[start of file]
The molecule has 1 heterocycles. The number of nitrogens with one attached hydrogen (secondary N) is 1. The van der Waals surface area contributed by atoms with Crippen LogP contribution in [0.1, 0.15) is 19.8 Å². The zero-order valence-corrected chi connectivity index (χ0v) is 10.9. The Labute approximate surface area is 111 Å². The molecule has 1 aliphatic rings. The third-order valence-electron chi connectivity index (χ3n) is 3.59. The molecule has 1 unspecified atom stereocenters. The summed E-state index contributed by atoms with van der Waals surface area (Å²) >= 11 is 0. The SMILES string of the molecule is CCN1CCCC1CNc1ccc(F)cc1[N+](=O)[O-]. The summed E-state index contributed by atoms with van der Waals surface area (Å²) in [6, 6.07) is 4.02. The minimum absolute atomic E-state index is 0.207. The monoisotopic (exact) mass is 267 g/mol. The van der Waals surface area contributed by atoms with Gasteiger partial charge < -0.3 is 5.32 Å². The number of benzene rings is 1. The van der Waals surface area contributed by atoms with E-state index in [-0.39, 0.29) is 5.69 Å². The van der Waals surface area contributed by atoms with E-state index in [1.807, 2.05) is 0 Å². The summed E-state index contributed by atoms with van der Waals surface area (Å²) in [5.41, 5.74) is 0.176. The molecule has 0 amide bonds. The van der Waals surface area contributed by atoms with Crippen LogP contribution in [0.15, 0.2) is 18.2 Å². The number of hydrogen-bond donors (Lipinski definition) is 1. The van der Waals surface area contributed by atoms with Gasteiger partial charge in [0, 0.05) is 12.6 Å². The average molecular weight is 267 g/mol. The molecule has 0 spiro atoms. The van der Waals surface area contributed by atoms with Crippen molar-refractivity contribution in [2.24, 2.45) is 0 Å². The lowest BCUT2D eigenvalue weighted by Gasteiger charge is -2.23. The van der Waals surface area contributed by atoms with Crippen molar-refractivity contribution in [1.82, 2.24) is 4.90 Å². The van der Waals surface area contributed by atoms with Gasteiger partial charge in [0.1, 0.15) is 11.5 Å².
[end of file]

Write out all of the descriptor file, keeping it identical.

The molecule has 1 heterocycles. The number of nitrogens with one attached hydrogen (secondary N) is 1. The van der Waals surface area contributed by atoms with Crippen LogP contribution in [0.1, 0.15) is 19.8 Å². The zero-order valence-corrected chi connectivity index (χ0v) is 10.9. The Labute approximate surface area is 111 Å². The molecule has 1 aliphatic rings. The third-order valence-electron chi connectivity index (χ3n) is 3.59. The molecule has 1 unspecified atom stereocenters. The summed E-state index contributed by atoms with van der Waals surface area (Å²) >= 11 is 0. The SMILES string of the molecule is CCN1CCCC1CNc1ccc(F)cc1[N+](=O)[O-]. The summed E-state index contributed by atoms with van der Waals surface area (Å²) in [6, 6.07) is 4.02. The minimum absolute atomic E-state index is 0.207. The monoisotopic (exact) mass is 267 g/mol. The van der Waals surface area contributed by atoms with Gasteiger partial charge < -0.3 is 5.32 Å². The number of benzene rings is 1. The van der Waals surface area contributed by atoms with E-state index in [-0.39, 0.29) is 5.69 Å². The van der Waals surface area contributed by atoms with E-state index in [1.807, 2.05) is 0 Å². The summed E-state index contributed by atoms with van der Waals surface area (Å²) in [5.41, 5.74) is 0.176. The molecule has 0 amide bonds. The van der Waals surface area contributed by atoms with Crippen LogP contribution in [0.15, 0.2) is 18.2 Å². The number of hydrogen-bond donors (Lipinski definition) is 1. The van der Waals surface area contributed by atoms with Gasteiger partial charge in [0, 0.05) is 12.6 Å². The average molecular weight is 267 g/mol. The molecule has 0 spiro atoms. The van der Waals surface area contributed by atoms with Crippen molar-refractivity contribution in [2.24, 2.45) is 0 Å². The lowest BCUT2D eigenvalue weighted by Gasteiger charge is -2.23. The van der Waals surface area contributed by atoms with Crippen molar-refractivity contribution in [1.82, 2.24) is 4.90 Å². The van der Waals surface area contributed by atoms with Gasteiger partial charge in [0.1, 0.15) is 11.5 Å².